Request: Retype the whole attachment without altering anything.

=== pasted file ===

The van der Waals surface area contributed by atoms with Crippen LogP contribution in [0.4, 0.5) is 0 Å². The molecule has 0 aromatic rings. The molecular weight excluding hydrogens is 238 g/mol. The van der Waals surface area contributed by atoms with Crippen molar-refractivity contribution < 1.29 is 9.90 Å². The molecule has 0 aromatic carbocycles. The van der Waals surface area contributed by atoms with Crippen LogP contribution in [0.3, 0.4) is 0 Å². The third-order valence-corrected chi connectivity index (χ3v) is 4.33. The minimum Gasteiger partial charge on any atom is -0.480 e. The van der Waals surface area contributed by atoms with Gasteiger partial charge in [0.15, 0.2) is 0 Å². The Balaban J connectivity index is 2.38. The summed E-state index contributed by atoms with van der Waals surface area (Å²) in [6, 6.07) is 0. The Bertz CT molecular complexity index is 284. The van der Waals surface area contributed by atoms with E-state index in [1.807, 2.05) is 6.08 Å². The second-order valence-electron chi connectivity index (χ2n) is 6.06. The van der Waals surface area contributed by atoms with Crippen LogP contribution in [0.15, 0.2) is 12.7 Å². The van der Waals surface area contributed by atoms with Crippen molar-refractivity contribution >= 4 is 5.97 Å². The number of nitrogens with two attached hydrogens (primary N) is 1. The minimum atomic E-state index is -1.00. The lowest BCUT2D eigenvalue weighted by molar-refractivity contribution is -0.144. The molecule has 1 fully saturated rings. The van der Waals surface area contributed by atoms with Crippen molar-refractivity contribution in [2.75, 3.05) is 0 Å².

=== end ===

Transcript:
The van der Waals surface area contributed by atoms with Crippen LogP contribution in [0.4, 0.5) is 0 Å². The molecule has 0 aromatic rings. The molecular weight excluding hydrogens is 238 g/mol. The van der Waals surface area contributed by atoms with Crippen molar-refractivity contribution < 1.29 is 9.90 Å². The molecule has 0 aromatic carbocycles. The van der Waals surface area contributed by atoms with Crippen LogP contribution in [0.3, 0.4) is 0 Å². The third-order valence-corrected chi connectivity index (χ3v) is 4.33. The minimum Gasteiger partial charge on any atom is -0.480 e. The van der Waals surface area contributed by atoms with Gasteiger partial charge in [0.15, 0.2) is 0 Å². The Balaban J connectivity index is 2.38. The summed E-state index contributed by atoms with van der Waals surface area (Å²) in [6, 6.07) is 0. The Bertz CT molecular complexity index is 284. The van der Waals surface area contributed by atoms with E-state index in [1.807, 2.05) is 6.08 Å². The second-order valence-electron chi connectivity index (χ2n) is 6.06. The van der Waals surface area contributed by atoms with Crippen LogP contribution in [0.15, 0.2) is 12.7 Å². The van der Waals surface area contributed by atoms with Crippen molar-refractivity contribution >= 4 is 5.97 Å². The number of nitrogens with two attached hydrogens (primary N) is 1. The minimum atomic E-state index is -1.00. The lowest BCUT2D eigenvalue weighted by molar-refractivity contribution is -0.144. The molecule has 1 fully saturated rings. The van der Waals surface area contributed by atoms with Crippen molar-refractivity contribution in [2.75, 3.05) is 0 Å².